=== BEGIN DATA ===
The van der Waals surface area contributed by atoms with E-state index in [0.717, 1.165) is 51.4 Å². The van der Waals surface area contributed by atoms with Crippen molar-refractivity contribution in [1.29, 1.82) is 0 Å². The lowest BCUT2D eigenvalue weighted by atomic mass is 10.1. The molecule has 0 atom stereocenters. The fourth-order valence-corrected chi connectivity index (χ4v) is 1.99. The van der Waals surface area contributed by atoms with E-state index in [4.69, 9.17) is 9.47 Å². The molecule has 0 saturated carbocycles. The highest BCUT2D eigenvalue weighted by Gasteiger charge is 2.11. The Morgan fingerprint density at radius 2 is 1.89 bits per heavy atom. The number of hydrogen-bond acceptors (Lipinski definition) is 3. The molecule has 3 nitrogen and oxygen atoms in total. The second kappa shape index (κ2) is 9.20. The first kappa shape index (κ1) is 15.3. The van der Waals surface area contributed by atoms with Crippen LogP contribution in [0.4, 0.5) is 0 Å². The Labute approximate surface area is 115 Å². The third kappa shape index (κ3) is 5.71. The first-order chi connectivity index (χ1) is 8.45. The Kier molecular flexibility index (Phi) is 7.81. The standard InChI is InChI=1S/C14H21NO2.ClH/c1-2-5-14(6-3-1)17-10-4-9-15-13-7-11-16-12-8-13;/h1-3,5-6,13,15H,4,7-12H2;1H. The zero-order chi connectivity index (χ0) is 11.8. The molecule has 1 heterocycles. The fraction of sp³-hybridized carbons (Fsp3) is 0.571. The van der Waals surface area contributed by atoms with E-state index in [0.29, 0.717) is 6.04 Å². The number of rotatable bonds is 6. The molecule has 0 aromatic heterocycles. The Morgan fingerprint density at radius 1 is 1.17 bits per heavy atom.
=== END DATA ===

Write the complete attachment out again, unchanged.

The van der Waals surface area contributed by atoms with E-state index in [0.717, 1.165) is 51.4 Å². The van der Waals surface area contributed by atoms with Crippen molar-refractivity contribution in [1.29, 1.82) is 0 Å². The lowest BCUT2D eigenvalue weighted by atomic mass is 10.1. The molecule has 0 atom stereocenters. The fourth-order valence-corrected chi connectivity index (χ4v) is 1.99. The van der Waals surface area contributed by atoms with E-state index in [4.69, 9.17) is 9.47 Å². The molecule has 0 saturated carbocycles. The highest BCUT2D eigenvalue weighted by Gasteiger charge is 2.11. The Morgan fingerprint density at radius 2 is 1.89 bits per heavy atom. The number of hydrogen-bond acceptors (Lipinski definition) is 3. The molecule has 3 nitrogen and oxygen atoms in total. The second kappa shape index (κ2) is 9.20. The first kappa shape index (κ1) is 15.3. The van der Waals surface area contributed by atoms with Crippen LogP contribution in [0.4, 0.5) is 0 Å². The Labute approximate surface area is 115 Å². The third kappa shape index (κ3) is 5.71. The first-order chi connectivity index (χ1) is 8.45. The Kier molecular flexibility index (Phi) is 7.81. The standard InChI is InChI=1S/C14H21NO2.ClH/c1-2-5-14(6-3-1)17-10-4-9-15-13-7-11-16-12-8-13;/h1-3,5-6,13,15H,4,7-12H2;1H. The zero-order chi connectivity index (χ0) is 11.8. The molecule has 1 heterocycles. The fraction of sp³-hybridized carbons (Fsp3) is 0.571. The van der Waals surface area contributed by atoms with E-state index in [0.29, 0.717) is 6.04 Å². The number of rotatable bonds is 6. The molecule has 0 aromatic heterocycles. The Morgan fingerprint density at radius 1 is 1.17 bits per heavy atom.